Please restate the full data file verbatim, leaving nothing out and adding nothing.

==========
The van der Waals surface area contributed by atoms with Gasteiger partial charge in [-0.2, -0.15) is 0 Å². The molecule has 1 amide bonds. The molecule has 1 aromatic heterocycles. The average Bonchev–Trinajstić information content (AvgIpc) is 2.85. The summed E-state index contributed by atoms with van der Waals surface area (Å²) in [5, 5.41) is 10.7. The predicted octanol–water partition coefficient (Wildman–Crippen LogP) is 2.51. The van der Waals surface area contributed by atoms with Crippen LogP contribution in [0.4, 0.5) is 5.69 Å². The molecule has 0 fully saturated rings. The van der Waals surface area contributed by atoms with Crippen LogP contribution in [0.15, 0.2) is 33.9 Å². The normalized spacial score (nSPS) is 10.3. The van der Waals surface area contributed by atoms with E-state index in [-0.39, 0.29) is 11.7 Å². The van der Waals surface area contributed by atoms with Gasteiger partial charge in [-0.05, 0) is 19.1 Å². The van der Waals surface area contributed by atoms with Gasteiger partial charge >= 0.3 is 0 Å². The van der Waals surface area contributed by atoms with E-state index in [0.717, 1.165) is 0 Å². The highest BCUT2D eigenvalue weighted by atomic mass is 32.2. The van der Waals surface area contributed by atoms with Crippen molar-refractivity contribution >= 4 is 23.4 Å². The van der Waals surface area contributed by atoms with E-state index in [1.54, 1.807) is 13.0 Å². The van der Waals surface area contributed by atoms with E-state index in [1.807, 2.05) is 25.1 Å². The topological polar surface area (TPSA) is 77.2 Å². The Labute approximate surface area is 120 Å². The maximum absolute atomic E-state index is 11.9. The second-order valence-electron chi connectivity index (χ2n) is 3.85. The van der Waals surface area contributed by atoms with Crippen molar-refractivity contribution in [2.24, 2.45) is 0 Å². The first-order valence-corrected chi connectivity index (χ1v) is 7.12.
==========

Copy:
The van der Waals surface area contributed by atoms with Gasteiger partial charge in [-0.2, -0.15) is 0 Å². The molecule has 1 amide bonds. The molecule has 1 aromatic heterocycles. The average Bonchev–Trinajstić information content (AvgIpc) is 2.85. The summed E-state index contributed by atoms with van der Waals surface area (Å²) in [5, 5.41) is 10.7. The predicted octanol–water partition coefficient (Wildman–Crippen LogP) is 2.51. The van der Waals surface area contributed by atoms with Crippen LogP contribution in [0.4, 0.5) is 5.69 Å². The molecule has 0 fully saturated rings. The van der Waals surface area contributed by atoms with Crippen LogP contribution in [0.15, 0.2) is 33.9 Å². The normalized spacial score (nSPS) is 10.3. The van der Waals surface area contributed by atoms with E-state index in [-0.39, 0.29) is 11.7 Å². The van der Waals surface area contributed by atoms with Gasteiger partial charge in [-0.05, 0) is 19.1 Å². The van der Waals surface area contributed by atoms with Gasteiger partial charge >= 0.3 is 0 Å². The van der Waals surface area contributed by atoms with E-state index in [0.717, 1.165) is 0 Å². The highest BCUT2D eigenvalue weighted by atomic mass is 32.2. The van der Waals surface area contributed by atoms with Crippen molar-refractivity contribution >= 4 is 23.4 Å². The van der Waals surface area contributed by atoms with E-state index in [1.54, 1.807) is 13.0 Å². The van der Waals surface area contributed by atoms with E-state index in [1.807, 2.05) is 25.1 Å². The topological polar surface area (TPSA) is 77.2 Å². The Labute approximate surface area is 120 Å². The maximum absolute atomic E-state index is 11.9. The second-order valence-electron chi connectivity index (χ2n) is 3.85. The van der Waals surface area contributed by atoms with Crippen molar-refractivity contribution in [2.24, 2.45) is 0 Å². The first-order valence-corrected chi connectivity index (χ1v) is 7.12.